What if all of the lifeboats went back after the ship foundered


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>>I've seen bigger waves than that on my local lake. It was hardly life-threatening.<<

Adam, I really have no idea what latitude your "local lake" is, but is your lake capable of 60 foot swells? could it submerge the bow of a vessel that is 75 feet to the waterline? is it capable of rogue waves in excess of 100 feet? and could it contain an iceberg the size of Manhattan?
There is a Plimsoll marking on ships that simply says; "WNA"{ it means "Winter, North Atlantic"

The North Atlantic is no joke.
 
>>I've seen bigger waves than that on my local lake. It was hardly life-threatening.<<

That may well be the case but it really misses the point. The North Atlantic even in the best of times is positively notorious for rapid, unpredictable, and extremely violent changes in the weather. The millpond like conditions which the Titanic survivors launched their boats into just didn't last. They were fantatically lucky that things didn't turn worse.

This particular region, right off the Grand Banks of Newfoundland ain't known as The Graveyard Of Ships for nothing. It's been killing ships of all sizes for centuries.
 

Adam Went

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Steven:

Actually, it is quite a dangerous lake, because it used to be a rather deep river which was flooded into a lake a long time ago. So you can be wading through it, touching the bottom, and then all of a sudden it will drop off into nothing. As such, it wouldn't surprise me if a very large ship could fit in there. Probably not capable of 60 foot waves though, I have to admit. I certainly hope not anyway!

Still, atleast in the middle of the North Atlantic, the survivors were under no illusions how deep the water below them was....

Michael:

That's true - I think we've all seen on documentaries before where they launch the submersibles in relatively calm water, and then by the time they re-surface, it's very rough indeed.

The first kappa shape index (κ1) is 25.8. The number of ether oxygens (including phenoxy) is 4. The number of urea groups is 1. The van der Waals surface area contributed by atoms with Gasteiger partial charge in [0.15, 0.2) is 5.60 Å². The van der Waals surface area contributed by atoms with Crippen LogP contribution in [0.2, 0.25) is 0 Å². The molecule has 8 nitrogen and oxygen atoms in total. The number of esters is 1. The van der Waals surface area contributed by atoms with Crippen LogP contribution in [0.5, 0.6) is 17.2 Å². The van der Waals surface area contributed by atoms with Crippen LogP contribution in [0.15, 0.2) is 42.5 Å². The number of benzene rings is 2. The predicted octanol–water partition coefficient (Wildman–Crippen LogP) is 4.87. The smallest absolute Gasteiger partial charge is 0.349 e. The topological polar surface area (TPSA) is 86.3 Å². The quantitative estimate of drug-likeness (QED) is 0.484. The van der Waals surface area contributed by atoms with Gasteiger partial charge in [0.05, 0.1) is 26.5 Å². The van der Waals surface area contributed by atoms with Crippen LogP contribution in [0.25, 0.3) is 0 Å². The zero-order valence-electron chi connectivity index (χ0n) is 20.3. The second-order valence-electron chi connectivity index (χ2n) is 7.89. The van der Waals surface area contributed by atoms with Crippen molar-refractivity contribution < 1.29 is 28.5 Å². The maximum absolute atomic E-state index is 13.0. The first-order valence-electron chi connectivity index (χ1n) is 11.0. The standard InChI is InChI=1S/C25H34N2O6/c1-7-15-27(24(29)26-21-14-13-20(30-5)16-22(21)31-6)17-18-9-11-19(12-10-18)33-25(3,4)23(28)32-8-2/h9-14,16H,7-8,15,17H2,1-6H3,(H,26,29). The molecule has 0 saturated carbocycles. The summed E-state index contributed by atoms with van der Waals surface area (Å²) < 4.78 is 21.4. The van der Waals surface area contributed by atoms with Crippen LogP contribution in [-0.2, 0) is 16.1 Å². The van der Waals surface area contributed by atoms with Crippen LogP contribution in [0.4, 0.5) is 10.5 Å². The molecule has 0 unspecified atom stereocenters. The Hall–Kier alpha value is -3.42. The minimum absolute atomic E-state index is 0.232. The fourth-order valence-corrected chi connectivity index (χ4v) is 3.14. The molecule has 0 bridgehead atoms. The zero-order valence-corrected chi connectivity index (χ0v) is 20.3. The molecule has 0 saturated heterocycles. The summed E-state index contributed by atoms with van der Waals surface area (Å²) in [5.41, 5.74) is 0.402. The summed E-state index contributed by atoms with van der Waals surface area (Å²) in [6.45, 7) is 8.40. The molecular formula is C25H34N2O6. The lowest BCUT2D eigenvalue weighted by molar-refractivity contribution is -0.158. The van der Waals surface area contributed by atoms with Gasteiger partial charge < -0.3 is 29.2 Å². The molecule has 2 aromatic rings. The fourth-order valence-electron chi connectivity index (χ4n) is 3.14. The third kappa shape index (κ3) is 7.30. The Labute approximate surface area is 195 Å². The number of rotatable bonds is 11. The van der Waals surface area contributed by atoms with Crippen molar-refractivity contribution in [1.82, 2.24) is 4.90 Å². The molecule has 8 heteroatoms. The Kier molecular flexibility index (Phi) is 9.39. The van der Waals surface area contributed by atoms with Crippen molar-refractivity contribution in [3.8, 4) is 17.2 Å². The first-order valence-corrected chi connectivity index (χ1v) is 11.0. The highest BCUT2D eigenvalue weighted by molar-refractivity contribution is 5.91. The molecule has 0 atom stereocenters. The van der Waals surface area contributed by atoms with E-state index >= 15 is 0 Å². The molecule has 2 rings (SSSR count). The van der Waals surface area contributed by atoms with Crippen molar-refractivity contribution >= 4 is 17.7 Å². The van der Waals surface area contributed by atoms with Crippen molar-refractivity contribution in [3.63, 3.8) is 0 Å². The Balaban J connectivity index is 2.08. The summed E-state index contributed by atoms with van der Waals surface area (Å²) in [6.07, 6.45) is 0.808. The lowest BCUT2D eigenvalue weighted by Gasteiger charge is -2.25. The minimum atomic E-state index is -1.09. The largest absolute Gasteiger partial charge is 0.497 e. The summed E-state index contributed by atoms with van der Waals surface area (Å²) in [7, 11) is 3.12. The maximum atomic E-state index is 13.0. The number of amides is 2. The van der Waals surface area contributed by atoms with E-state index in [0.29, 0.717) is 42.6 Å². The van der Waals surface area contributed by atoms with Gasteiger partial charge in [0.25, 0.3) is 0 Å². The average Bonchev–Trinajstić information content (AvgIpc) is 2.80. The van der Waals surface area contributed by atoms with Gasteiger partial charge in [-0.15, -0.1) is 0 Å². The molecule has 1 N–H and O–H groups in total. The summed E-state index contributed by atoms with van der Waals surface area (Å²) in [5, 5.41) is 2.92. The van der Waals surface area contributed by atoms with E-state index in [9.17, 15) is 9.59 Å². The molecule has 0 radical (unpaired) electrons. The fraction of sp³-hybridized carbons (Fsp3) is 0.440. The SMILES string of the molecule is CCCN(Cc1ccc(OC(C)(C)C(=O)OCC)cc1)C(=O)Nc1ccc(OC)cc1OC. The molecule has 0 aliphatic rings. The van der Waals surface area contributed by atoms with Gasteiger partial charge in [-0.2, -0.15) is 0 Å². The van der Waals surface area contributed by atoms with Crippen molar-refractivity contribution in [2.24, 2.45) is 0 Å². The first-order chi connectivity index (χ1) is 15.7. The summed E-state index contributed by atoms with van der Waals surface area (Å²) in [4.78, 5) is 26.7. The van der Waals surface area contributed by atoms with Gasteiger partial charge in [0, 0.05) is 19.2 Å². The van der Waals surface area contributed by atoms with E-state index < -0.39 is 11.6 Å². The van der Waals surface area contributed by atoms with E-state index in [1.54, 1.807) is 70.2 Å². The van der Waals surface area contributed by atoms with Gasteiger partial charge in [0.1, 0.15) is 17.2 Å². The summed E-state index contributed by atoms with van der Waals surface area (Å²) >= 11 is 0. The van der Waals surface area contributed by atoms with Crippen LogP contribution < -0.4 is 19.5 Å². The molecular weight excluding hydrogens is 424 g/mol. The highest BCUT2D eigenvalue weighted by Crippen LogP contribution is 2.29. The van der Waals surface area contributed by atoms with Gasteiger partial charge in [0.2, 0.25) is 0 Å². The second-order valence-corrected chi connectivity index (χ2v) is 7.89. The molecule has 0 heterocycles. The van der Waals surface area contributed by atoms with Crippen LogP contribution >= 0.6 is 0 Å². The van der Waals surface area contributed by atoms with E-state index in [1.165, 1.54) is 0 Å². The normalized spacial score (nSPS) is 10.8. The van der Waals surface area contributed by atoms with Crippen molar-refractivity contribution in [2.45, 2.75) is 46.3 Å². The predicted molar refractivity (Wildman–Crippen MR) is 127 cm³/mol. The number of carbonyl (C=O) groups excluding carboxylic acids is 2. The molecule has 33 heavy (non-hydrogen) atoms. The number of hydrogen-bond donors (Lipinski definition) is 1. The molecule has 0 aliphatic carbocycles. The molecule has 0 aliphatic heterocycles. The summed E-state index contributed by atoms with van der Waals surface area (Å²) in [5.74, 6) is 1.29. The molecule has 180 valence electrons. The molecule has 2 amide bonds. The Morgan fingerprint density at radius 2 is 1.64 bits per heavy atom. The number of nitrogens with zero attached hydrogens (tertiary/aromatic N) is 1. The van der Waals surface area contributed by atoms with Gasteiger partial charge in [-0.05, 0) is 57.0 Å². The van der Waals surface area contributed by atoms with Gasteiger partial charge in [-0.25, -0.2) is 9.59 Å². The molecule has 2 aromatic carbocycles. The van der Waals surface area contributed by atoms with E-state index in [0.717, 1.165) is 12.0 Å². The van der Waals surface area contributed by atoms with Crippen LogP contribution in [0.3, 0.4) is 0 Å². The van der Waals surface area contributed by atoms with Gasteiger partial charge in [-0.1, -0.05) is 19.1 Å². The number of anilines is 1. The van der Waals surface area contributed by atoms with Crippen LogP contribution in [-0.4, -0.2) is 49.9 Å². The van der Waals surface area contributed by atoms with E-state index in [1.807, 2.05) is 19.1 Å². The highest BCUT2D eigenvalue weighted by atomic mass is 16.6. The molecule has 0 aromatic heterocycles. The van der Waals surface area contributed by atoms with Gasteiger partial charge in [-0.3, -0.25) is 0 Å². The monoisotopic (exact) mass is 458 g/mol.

Still, the ocean had already taken the lives of 1,500 people that night - it would have been too unfair of it to place the lives of those in the lifeboats in peril with rough seas as well.
 
>>...it would have been too unfair of it to place the lives of those in the lifeboats in peril with rough seas as well.<<

Errrrr...trust me on this: The ocean doesn't care!
 
>>That's true - I think we've all seen on documentaries before where they launch the submersibles in relatively calm water, and then by the time they re-surface, it's very rough indeed.<<
I must confess to being a landlubber, but I think there is a small window in the summer of something like, 30 days? that they even make the attempt.
I have a friend that was on the Enterprise (CVN -65) that was in a typhoon in the Pacific. He told me of huge waves crashing over the flight deck and scaring the bejezzus out of even the old timers. A 30 foot lifeboat full of half-frozen people would not have fared too well.
 
>>I must confess to being a landlubber, but I think there is a small window in the summer of something like, 30 days? that they even make the attempt.<<

If I recall correctly, that window in the summer is a bit wider then a single month. The catch is that this window of opportunity happens to coincide with the time when the hurricane season is at it's hight.
 

Adam Went

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Well regardless of any of that, the people in the lifeboats could hardly predict or control what mother nature had in store for them.

We're drifting off into "what if" territory again, when the FACTS are that the oceans stayed fairly calm, and calm enough for the rescue to be effected without any major dilemmas.
 
>>We're drifting off into "what if" territory again<<

Which, as I'm sure you noticed, is what this particular folder and the discussions therein are all about.
 

Adam Went

Member
Yes, but the question was "What if all of the lifeboats went back after the ship foundered?".....not "What if the North Atlantic had whipped up a hurricane before help could arrive to the lifeboats?"

Anyway, it's important to maintain some factual basis, even in what if scenarios.
 
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